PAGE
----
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Old 07-20-2010, 09:26 PM   #1
nickb7
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Default Washing machine plumbing

I have a washing machine in my basement. The existing drain line is higher than the machine.

The existing drain line is 2" ABS pipe mounted on the wall 5 feet above the floor and behind the washer. The drain line is a horizontal 2" line that connects to a 2" P-trap with 12" long vertcal riser. The flexible drain hose from the machine is hooked over the top the riser. 5 feet from the P-trap the horizontal 2" pipe connects to a vertical vent pipe that drops immediately (6"drop) into the 4" building sewer. The building sewer exists through the foundation wall and connects to the side sewer.

The riser top overflowed recently, probably due to some lint build up, and this caused me to review the situation. It seems to me that the short riser is a weak point in my drain. It really can't be lengthened because the pump is already pumping up to a height of 6 feet. I was thinking of making a closed connection.

What I was thinking of doing was sawing a few inches off the riser and fitting a wye piece. I would connect the flex hose to the branch using a nipple and clamp, and whatever reducers. To the top of the wye I was going to connect an air admitance valve. The valve is to break the suction if it ever gets into a syhpon back into the washer mode.

Does this sound like it will work? Also I am a little worried about forcing the water out of the P-trap - do you think that could happen?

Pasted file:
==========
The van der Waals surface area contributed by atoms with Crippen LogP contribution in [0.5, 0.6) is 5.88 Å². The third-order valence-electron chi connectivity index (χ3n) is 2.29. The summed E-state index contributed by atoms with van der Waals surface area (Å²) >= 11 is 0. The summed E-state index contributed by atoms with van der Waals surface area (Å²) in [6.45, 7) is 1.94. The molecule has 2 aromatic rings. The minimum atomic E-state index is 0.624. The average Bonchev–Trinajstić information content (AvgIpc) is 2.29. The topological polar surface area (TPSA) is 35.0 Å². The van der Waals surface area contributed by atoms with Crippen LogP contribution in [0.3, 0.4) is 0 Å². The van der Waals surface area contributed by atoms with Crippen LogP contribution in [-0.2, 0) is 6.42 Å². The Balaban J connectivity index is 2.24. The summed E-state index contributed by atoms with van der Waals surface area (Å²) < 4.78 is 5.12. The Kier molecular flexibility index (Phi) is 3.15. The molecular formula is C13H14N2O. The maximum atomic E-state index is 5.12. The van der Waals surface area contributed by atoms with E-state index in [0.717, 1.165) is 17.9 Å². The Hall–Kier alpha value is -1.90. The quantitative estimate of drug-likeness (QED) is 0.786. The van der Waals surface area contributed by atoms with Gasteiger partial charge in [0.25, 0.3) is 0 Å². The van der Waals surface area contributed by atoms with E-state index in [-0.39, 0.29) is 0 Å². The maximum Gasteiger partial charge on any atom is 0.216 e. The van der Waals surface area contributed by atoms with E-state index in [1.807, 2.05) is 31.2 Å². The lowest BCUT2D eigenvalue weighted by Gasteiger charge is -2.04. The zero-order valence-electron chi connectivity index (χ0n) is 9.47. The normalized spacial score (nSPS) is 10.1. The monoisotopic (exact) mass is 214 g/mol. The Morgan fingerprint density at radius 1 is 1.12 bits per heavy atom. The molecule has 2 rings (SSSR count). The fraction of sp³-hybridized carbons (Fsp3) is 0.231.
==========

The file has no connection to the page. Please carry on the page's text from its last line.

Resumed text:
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Old 07-20-2010, 10:23 PM   #2
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The description is somewhat confusing without pictures but I do get the gist of the situation.

I would recommend eliminating the wye, and find the coupling I once used with great success. This coupling was pliable gray rubber, fits the rim of the riser, and sealed with a hose clamp. Your washer discharge line is inserted onto the side of this coupling, which is also secured with a hose clamp, and it had a built in air valve on top of it. A Sears appliance repairman provided it to me, and said with the amount of pressure my new washer was emitting, this was the only way to prevent backflowing.

I'm sorry for my lousy description but hope you get somewhat of an idea. If you have a Sears Appliance Center close to you, you may have luck picking one up.



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Old 07-20-2010, 10:47 PM   #3
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Is the air valve one-way? Can water spew out through it?

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Old 07-21-2010, 12:48 AM   #4
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If I understand what you guys are discussing correctly, there is no flood level established for the washing machine drain, and any such arrangement would create the potential for backflow.

I could have completely the wrong idea, but my Spidey Senses are going off right now.

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Old 07-21-2010, 12:56 AM   #5
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Quote:
Originally Posted by nickb7 View Post
Is the air valve one-way? Can water spew out through it?
Yes, it's a one way valve. Also, keep in mind what Phish is saying. My home (one story only) is conventionally set, with the flood level well below the pipe, so please take this into consideration.
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Old 07-21-2010, 10:38 AM   #6
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You are correct Phish. By making it a closed system you are connecting the water supply of the house to the sewer.

The "Air Break", is a necessary design for backflow prevention, not letting air into the line. Your existing vent is already enough for that.

Secondly, how will you know if something is wrong in the future?

Thirdly, what happens when (not if, we are all susceptible) your sewer backs up? Now the poo can be forced into your clothes washer.